Influenza Vaccine Uptake in the Year After Concurrent vs Separate Influenza and Zoster Immunization

JAMA Netw Open. 2021 Nov 1;4(11):e2135362. doi: 10.1001/jamanetworkopen.2021.35362.


Importance: Fewer than half of US adults receive the influenza vaccine each year; many cite concerns about side effects, which occur infrequently. By contrast, the recombinant zoster vaccine causes systemic side effects in a large proportion of patients.

Objective: To determine whether concurrent administration of the influenza and zoster vaccines was associated with a reduced likelihood of influenza vaccination in the subsequent year.

Design, setting, and participants: This cohort study included patients aged 50 years or older who received the influenza vaccine between August 1, 2018, and March 31, 2019, and received the zoster vaccine on the same day or separately (within the prior 180 days). Data were gathered from a national claims database of patients with commercial insurance and Medicare Advantage plans. Logistic regression analysis was used to adjust for baseline demographic characteristics, comorbidities, influenza vaccine month and location (pharmacy vs medical office), and health care use (including influenza vaccination in the prior year).

Exposures: Concurrent vs separate influenza and zoster vaccine administration.

Main outcomes and measures: Receipt of the influenza vaccine in the subsequent year (August 1, 2019, to March 31, 2020).

Results: Among 89 237 individuals included in this study, the median age was 72 years (IQR, 67-77 years), 58.3% were women, 70.1% were White, and 85.7% had at least 1 comorbidity. Influenza vaccine uptake in 2019-2020 was lower among 27 161 individuals who received concurrent influenza and zoster vaccines compared with the 62 076 individuals who received the vaccines on separate days (87.3% vs 91.3%; adjusted odds ratio, 0.74; 95% CI, 0.71-0.78; P < .001). Results were similar across subgroups.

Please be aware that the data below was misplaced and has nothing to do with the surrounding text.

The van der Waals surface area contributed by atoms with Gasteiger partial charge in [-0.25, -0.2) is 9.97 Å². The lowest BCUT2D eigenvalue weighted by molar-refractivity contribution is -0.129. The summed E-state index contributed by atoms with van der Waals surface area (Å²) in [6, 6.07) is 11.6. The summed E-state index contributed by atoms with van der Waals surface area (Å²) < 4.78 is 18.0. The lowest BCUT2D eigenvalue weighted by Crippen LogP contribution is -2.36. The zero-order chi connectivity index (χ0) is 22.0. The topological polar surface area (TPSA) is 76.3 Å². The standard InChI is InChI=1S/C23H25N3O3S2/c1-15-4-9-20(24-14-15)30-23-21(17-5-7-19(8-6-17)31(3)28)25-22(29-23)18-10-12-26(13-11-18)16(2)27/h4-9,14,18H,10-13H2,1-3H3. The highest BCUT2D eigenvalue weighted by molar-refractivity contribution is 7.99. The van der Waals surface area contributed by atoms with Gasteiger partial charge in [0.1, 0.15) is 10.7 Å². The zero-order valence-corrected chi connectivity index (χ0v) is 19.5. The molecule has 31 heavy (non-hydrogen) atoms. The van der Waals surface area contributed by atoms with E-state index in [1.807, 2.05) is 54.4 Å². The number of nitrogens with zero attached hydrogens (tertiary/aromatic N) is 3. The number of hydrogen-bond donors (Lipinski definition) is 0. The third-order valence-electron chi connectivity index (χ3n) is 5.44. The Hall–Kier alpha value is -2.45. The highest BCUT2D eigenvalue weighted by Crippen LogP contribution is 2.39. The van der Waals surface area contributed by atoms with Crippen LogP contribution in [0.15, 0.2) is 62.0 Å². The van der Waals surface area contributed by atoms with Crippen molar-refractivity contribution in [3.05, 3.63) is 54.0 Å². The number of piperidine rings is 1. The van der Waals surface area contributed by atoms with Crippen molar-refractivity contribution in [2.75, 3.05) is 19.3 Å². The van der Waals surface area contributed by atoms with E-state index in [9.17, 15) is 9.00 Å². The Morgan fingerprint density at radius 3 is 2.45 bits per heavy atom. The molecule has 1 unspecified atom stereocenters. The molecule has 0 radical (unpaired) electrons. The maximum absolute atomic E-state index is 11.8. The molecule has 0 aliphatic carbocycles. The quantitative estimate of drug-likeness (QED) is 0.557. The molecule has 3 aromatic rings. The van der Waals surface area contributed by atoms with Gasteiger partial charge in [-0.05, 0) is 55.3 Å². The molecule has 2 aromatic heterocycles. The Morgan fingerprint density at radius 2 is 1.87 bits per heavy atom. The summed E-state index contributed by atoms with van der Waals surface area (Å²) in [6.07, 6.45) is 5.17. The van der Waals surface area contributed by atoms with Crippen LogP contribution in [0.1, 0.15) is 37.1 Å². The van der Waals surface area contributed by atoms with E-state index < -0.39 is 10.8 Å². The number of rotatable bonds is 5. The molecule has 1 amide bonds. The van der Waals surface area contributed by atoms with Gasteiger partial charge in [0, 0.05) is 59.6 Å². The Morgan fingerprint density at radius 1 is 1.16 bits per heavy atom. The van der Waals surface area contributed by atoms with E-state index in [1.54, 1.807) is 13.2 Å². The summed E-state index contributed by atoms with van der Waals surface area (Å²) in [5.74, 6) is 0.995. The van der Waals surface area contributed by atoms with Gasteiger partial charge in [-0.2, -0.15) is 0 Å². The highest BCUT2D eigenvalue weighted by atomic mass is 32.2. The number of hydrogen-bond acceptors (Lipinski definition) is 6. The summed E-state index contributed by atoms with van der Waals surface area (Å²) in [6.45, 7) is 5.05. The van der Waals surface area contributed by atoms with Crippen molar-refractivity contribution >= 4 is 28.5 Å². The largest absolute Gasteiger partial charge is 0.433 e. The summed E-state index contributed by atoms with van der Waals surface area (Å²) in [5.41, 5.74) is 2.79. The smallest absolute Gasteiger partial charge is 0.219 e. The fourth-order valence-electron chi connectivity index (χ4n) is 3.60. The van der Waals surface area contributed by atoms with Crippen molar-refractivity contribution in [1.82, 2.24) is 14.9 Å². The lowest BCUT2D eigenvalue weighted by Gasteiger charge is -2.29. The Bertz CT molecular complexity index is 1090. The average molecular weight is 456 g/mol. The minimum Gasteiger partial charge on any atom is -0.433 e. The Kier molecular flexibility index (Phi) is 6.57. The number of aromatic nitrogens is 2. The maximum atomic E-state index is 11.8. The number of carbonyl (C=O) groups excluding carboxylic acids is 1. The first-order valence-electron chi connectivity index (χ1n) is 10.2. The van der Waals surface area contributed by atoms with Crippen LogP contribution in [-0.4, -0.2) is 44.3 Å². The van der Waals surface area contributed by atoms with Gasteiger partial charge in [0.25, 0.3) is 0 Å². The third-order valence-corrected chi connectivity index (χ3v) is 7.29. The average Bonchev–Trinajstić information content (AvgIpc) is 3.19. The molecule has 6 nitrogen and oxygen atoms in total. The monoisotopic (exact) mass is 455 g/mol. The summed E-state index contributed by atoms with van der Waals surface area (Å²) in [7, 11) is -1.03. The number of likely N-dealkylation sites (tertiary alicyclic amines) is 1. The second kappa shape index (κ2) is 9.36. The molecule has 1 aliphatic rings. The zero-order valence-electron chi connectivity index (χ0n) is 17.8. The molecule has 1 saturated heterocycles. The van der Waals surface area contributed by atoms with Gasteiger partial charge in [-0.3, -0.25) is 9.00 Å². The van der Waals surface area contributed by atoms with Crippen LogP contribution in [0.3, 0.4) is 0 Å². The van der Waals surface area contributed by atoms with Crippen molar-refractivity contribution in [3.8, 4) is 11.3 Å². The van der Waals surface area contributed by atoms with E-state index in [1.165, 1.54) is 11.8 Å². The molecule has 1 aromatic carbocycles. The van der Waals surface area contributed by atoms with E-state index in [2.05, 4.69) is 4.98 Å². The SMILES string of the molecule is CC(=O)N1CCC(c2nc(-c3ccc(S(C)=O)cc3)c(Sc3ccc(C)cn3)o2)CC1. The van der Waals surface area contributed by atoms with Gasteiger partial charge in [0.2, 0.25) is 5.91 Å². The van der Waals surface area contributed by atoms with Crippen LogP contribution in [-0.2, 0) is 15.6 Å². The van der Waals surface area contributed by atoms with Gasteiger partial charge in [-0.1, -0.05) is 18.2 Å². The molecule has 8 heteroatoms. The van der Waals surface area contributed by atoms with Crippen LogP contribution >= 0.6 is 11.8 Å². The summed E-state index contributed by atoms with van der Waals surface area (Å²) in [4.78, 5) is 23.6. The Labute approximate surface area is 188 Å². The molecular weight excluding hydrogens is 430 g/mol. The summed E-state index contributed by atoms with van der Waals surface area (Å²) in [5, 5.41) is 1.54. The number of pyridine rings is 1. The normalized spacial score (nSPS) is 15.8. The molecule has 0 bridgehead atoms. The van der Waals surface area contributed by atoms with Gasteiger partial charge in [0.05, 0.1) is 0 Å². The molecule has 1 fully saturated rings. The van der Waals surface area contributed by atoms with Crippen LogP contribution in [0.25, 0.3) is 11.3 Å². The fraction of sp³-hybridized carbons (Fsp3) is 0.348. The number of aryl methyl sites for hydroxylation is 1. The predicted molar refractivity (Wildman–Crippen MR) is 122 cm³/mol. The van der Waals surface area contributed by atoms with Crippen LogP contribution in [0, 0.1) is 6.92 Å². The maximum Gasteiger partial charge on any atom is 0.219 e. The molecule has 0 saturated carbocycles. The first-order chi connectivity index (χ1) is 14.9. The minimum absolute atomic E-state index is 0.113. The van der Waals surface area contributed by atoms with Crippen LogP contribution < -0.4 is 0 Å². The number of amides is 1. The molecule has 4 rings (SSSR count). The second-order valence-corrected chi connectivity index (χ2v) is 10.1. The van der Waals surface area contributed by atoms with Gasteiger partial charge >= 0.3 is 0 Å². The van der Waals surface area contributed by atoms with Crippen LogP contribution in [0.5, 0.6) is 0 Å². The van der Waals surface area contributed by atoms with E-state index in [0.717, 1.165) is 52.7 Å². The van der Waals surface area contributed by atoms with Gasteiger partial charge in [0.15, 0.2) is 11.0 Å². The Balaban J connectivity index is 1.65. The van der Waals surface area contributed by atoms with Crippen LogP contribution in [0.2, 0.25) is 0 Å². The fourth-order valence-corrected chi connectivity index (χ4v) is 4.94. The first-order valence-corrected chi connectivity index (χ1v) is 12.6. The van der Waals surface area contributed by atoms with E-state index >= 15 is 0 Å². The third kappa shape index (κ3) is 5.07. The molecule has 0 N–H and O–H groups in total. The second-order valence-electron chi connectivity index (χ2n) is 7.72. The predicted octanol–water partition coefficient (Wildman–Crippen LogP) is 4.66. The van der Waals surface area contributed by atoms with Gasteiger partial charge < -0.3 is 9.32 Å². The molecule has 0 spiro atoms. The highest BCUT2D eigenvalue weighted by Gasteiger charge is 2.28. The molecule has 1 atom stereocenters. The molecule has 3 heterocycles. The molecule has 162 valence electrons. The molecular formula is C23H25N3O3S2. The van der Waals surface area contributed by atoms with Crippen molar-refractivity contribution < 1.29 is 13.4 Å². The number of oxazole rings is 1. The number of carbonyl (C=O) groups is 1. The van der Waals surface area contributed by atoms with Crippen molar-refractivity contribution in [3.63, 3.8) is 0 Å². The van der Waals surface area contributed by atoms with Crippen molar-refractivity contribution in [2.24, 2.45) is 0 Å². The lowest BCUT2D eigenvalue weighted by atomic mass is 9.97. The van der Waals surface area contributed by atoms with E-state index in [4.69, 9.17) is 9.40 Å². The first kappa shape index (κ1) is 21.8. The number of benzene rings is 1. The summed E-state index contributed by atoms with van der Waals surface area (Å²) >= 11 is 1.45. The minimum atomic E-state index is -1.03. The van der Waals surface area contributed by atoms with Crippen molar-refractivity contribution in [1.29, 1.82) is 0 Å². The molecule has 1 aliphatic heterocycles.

Conclusions and relevance: Results of this cohort study suggest that concurrent administration of influenza and zoster vaccines was associated with a reduction in receipt of the influenza vaccine the following year. One possible explanation is that some patients could have misattributed systemic side effects caused by the zoster vaccine to the influenza vaccine. It may be preferable to administer these 2 vaccines separately or enhance patient counseling about expected vaccine side effects.

MeSH terms

  • Aged
  • Aged, 80 and over
  • Cohort Studies
  • Female
  • Herpes Zoster / prevention & control*
  • Herpes Zoster Vaccine / administration & dosage*
  • Humans
  • Immunization Schedule*
  • Influenza Vaccines / administration & dosage*
  • Influenza, Human / prevention & control*
  • Male
  • Middle Aged
  • Time Factors
  • United States
  • Vaccination Coverage / statistics & numerical data*
  • Vaccination Coverage / trends*


  • Herpes Zoster Vaccine
  • Influenza Vaccines